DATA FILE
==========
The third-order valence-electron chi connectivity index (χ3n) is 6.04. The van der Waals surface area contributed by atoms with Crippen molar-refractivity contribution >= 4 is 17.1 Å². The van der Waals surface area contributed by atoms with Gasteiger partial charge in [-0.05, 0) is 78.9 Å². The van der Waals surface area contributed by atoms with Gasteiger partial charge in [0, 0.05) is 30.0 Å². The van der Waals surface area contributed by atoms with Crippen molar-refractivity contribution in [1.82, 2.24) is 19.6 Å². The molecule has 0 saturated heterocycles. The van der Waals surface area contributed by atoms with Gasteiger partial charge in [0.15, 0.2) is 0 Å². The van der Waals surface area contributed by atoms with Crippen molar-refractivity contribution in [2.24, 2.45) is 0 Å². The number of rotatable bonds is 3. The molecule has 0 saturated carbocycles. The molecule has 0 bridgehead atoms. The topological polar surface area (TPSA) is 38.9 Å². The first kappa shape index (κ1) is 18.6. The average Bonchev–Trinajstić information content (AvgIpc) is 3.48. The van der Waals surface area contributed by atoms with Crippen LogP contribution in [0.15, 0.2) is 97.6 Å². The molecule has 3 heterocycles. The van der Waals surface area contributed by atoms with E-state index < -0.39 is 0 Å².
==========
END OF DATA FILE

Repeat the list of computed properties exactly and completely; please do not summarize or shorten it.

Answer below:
The third-order valence-electron chi connectivity index (χ3n) is 6.04. The van der Waals surface area contributed by atoms with Crippen molar-refractivity contribution >= 4 is 17.1 Å². The van der Waals surface area contributed by atoms with Gasteiger partial charge in [-0.05, 0) is 78.9 Å². The van der Waals surface area contributed by atoms with Gasteiger partial charge in [0, 0.05) is 30.0 Å². The van der Waals surface area contributed by atoms with Crippen molar-refractivity contribution in [1.82, 2.24) is 19.6 Å². The molecule has 0 saturated heterocycles. The van der Waals surface area contributed by atoms with Gasteiger partial charge in [0.15, 0.2) is 0 Å². The van der Waals surface area contributed by atoms with Crippen molar-refractivity contribution in [2.24, 2.45) is 0 Å². The number of rotatable bonds is 3. The molecule has 0 saturated carbocycles. The molecule has 0 bridgehead atoms. The topological polar surface area (TPSA) is 38.9 Å². The first kappa shape index (κ1) is 18.6. The average Bonchev–Trinajstić information content (AvgIpc) is 3.48. The van der Waals surface area contributed by atoms with Crippen LogP contribution in [0.15, 0.2) is 97.6 Å². The molecule has 3 heterocycles. The van der Waals surface area contributed by atoms with E-state index < -0.39 is 0 Å².